Variable Moving Average

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Introduction

Variable Moving Average, often abbreviated as VMA, is an Exponential Moving Average. It was developed by Tushar S. Chande in 1991. VMA automatically adjusts its smoothing constant on the basis of Market Volatility. The Sensitivity of Variable Moving Average keeps growing provided the volatility of data considered is increasing. A major flaw in all forms of moving averages is that, they are unable to function properly and predict future trend during Trending and Non-Trending movements of Stocks occurring one after another. Similarly, when moving averages are determined over a longer period of time, Moving Averages are unable to respond to trend reversals. This may lead to disastrous trade signals. Variable Moving Averages distinguishes itself from other moving averages on the basis of sensitivity. VMA functions far better than other moving averages because it adjusts its smoothing constant according to market conditions like Market Volatility.

If data provided is more volatile then latest figures are given more weight. VMA not only shortens it average time period when market is trending but it also increases its length if market is non-trending highly volatile markets. Any Tool can be used to determine Volatility in Variable Moving Average. Most Common Tool to determine Volatility is a 9 Period Chande Momentum Oscillator. Chande presented the idea of using Volatility Index to determine the smoothing period. In order to function properly, the Volatility Index must catch up the pace of market trend. If it is highly trending, the Volatility Index must adjust its length to determine price trends of immense importance. Another recent development in CMO is the use of Absolute CMO to determine Volatility Index.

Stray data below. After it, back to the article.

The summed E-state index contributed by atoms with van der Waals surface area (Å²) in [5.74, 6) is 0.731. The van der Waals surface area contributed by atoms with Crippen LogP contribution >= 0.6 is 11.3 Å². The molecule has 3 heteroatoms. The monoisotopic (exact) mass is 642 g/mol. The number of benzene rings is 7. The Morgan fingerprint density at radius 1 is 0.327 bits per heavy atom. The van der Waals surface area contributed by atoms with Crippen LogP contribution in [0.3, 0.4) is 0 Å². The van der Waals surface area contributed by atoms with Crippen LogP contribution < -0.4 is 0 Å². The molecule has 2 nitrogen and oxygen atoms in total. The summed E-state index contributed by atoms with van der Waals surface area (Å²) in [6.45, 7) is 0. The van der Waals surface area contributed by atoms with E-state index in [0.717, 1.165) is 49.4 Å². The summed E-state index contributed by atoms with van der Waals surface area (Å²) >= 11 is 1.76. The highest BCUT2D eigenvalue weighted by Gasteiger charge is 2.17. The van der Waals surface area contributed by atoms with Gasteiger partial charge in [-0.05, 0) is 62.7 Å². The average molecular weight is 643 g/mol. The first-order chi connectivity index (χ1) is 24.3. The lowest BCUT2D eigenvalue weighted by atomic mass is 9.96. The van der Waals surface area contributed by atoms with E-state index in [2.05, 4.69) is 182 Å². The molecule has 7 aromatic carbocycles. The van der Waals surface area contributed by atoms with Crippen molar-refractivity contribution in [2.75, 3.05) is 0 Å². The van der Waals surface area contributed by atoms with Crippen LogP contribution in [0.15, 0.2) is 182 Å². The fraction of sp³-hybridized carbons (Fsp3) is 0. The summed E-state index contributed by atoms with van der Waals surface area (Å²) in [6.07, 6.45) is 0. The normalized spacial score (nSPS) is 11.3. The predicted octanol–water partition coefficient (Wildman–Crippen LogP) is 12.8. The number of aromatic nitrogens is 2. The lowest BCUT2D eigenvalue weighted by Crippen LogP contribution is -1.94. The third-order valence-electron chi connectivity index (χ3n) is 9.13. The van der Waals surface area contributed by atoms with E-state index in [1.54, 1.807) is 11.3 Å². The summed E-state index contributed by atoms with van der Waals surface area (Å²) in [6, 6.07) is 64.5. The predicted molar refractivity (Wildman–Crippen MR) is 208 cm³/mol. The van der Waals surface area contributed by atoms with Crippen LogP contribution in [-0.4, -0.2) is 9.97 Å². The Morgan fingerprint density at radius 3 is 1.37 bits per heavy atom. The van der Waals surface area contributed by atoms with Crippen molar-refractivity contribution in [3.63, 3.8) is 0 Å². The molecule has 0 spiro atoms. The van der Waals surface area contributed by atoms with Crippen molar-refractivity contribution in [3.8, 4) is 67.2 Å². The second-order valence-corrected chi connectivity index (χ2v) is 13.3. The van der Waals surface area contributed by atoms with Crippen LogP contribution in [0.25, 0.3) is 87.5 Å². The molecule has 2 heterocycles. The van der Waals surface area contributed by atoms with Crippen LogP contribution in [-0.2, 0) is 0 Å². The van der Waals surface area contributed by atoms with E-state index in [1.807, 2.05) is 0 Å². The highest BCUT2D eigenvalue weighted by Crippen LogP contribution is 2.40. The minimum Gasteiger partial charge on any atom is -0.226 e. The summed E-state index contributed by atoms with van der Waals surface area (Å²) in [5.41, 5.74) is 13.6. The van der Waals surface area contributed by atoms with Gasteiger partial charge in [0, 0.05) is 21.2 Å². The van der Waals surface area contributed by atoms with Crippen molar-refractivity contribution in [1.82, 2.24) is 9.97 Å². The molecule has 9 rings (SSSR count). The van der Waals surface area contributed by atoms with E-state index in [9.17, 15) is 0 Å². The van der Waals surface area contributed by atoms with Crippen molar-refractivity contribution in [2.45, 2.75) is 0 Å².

Calculation

In order to Calculate Variable Moving Average, we must determine a method to calculate Volatility Index. Standard Deviation or Chande Momentum Oscillator are frequently used by Traders to determine Volatility Index. 
Following is a formula to determine VMA with Chande Momentum Oscillator:

The basic difference between Variable Moving Average and other Moving Averages is that, VMA doesn’t have any upper boundary to its Smoothing Constant. 
Variable Moving Average has no upper limit to its Smoothing Constant. Volatility Index can reach zero mark. At this point, the Average will not go further and will match the previous Variable Moving Average. Similarly, when Volatility Index approaches 1, the Smoothing Period would be equivalent to ‘n’ as illustrated below. The Value of CMO ranges between -100 and 100. In order to take Absolute value of CMO, Divide the outcome by 100.

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Difference between VIDYA and VMA

Traders often use VIDYA and VMA interchangeably. Actually, that’s not true. VIDYA was introduced by Chande in 1992 in “TECHNICAL ANALYSIS OF STOCKS AND COMMODITIES”. After 3 years, in 1995, he Developed Chande Momentum Oscillator. In the 1995 edition of “TECHNICAL ANALYSIS OF STOCKS AND COMMODITIES”, Chande used CMO to calculate VIDYA and named it Variable Moving Average. In order to use it in an Indicator, traders prefer Absolute value of Chande Momentum Oscillator. This can be obtained by dividing the output of CMO by 100. When we use AbsCMO to calculate Volatility Index, it is knows as variable moving average. On the other hand, if we use standard Deviation to determine Volatility Index, it is called as Variable Index Dynamic Average.